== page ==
Moreover, honor code violations at service academies make things a little more controlled. Steelman faced honor code violations during his sophomore year and went through the academy's softest punishment for such: a six-month honor mentorship.

Meanwhile at the Naval Academy, former defensive end Jabaree Tuani nearly missed his own graduation due to an honor violation of having off-campus housing. He graduated at the mercy of the Navy honor board.

It wasn't the same for former Navy quarterback Kris Proctor who resigned after facing honor violations and has to pay back the tuition of $160,000.

The standards at the academies are brutal and they're enough to keep many recruits away, but it's something that is shared by all three academies. Could Army be the stricter of the three?

Possibly, but right now Army has four players on NFL rosters, Air Force has one, and Cardona is awaiting if he can represent Navy with Kettani getting a crack with the Jacksonville Jaguars.

This alone can't be the manner in which why Army has continue to struggle because Navy and Air Force face the same issues yet have stable, winning programs.

So perhaps it isn't just the standard at West Point but the grim realities that come with serving in the army.


All of the academies have to produce officers to lead in war time and they all have to know they can face combat when global conflicts arrive.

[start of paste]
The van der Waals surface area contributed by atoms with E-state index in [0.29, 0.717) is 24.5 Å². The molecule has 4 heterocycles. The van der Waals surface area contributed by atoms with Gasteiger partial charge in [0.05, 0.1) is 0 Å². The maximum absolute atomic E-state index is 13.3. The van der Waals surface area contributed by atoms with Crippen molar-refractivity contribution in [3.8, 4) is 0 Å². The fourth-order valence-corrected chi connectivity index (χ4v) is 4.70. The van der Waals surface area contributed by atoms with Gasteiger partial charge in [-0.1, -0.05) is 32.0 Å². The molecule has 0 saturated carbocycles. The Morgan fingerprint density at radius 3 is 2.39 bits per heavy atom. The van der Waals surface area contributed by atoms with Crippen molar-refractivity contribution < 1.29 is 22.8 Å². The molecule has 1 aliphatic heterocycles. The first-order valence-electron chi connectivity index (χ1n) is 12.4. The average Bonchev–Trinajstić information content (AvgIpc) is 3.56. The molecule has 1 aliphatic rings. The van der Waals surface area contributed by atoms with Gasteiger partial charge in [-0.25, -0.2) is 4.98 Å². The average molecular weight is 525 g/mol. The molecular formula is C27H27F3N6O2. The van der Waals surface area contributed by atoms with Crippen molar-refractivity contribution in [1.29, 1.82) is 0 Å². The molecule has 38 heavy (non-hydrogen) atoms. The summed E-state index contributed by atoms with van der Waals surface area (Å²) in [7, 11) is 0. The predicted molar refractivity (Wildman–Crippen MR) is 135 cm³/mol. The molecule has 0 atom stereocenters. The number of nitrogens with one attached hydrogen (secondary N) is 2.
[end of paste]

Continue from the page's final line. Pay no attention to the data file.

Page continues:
But Army carries a far worse stigma during conflicts than Navy or Air Force.

Yes, the Naval Academy produces officers for the Marines. They also produce SEALs. Both are almost certain to be placed into combat situations.

However, some civilians don't know that the Marine officers come from the Naval Academy.

That may seem like an insulting comment to some, but there are a collection of people who think that the Army-Navy game is between the enlisted men of both services.

So for these people it may not compute that the Naval Academy produces ground troops and if their child were to say, "I'm going to Navy." The parent will think they're better off than being in the Army.

That's a struggle Army faces when attempting to find better football players. The coaches have to find ones that are still Div. I talent but know the grim reality of having to be deployed to a war zone.

To the civilian, the Navy has ships and the Air Force has planes. They're not in the heat of things but the Army is always in the crossfire. That perception isn't right, yet sometimes perception is reality. That notion may be enough to scare recruits' parents away from Army.

West Point's recruiting troubles didn't start after the terrorist attacks on September 11, 2001. But it certainly created a huge problem for all the academies.

Yet, Navy revived its program shortly thereafter and Air Force had a mild recruiting hiccup from 2000 to 2002, but recovered in short order.

Army has to deal with a public perception that if one were to join then they'd face a future of immediate danger. While all three academies all have that purpose, it is Army that suffers as Navy and Air Force have more known jobs that don't involve direct combat.

But I believe this only has a marginal impact on the Army team as the argument is based more on generalizations of how some parents and recruits might think.